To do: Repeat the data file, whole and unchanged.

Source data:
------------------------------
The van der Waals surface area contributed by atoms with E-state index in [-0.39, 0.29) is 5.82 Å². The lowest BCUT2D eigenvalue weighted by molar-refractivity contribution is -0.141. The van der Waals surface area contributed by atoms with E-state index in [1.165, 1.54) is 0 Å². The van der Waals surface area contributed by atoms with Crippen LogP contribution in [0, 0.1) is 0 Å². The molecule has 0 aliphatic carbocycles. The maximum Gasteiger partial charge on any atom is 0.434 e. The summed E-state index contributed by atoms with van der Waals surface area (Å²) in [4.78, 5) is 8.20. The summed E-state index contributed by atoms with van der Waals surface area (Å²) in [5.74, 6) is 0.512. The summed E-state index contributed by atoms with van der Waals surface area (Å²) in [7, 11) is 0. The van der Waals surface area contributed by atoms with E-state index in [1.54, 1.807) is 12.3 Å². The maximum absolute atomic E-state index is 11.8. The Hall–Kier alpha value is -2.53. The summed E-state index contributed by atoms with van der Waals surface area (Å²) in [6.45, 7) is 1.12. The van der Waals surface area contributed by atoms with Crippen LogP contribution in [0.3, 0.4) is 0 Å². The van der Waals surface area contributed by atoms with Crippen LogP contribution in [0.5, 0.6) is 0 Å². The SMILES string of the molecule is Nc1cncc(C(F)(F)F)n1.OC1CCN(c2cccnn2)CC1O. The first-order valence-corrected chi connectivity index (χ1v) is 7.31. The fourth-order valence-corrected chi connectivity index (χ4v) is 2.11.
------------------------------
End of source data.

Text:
The van der Waals surface area contributed by atoms with E-state index in [-0.39, 0.29) is 5.82 Å². The lowest BCUT2D eigenvalue weighted by molar-refractivity contribution is -0.141. The van der Waals surface area contributed by atoms with E-state index in [1.165, 1.54) is 0 Å². The van der Waals surface area contributed by atoms with Crippen LogP contribution in [0, 0.1) is 0 Å². The molecule has 0 aliphatic carbocycles. The maximum Gasteiger partial charge on any atom is 0.434 e. The summed E-state index contributed by atoms with van der Waals surface area (Å²) in [4.78, 5) is 8.20. The summed E-state index contributed by atoms with van der Waals surface area (Å²) in [5.74, 6) is 0.512. The summed E-state index contributed by atoms with van der Waals surface area (Å²) in [7, 11) is 0. The van der Waals surface area contributed by atoms with E-state index in [1.54, 1.807) is 12.3 Å². The maximum absolute atomic E-state index is 11.8. The Hall–Kier alpha value is -2.53. The summed E-state index contributed by atoms with van der Waals surface area (Å²) in [6.45, 7) is 1.12. The van der Waals surface area contributed by atoms with Crippen LogP contribution in [0.3, 0.4) is 0 Å². The van der Waals surface area contributed by atoms with Crippen LogP contribution in [0.5, 0.6) is 0 Å². The SMILES string of the molecule is Nc1cncc(C(F)(F)F)n1.OC1CCN(c2cccnn2)CC1O. The first-order valence-corrected chi connectivity index (χ1v) is 7.31. The fourth-order valence-corrected chi connectivity index (χ4v) is 2.11.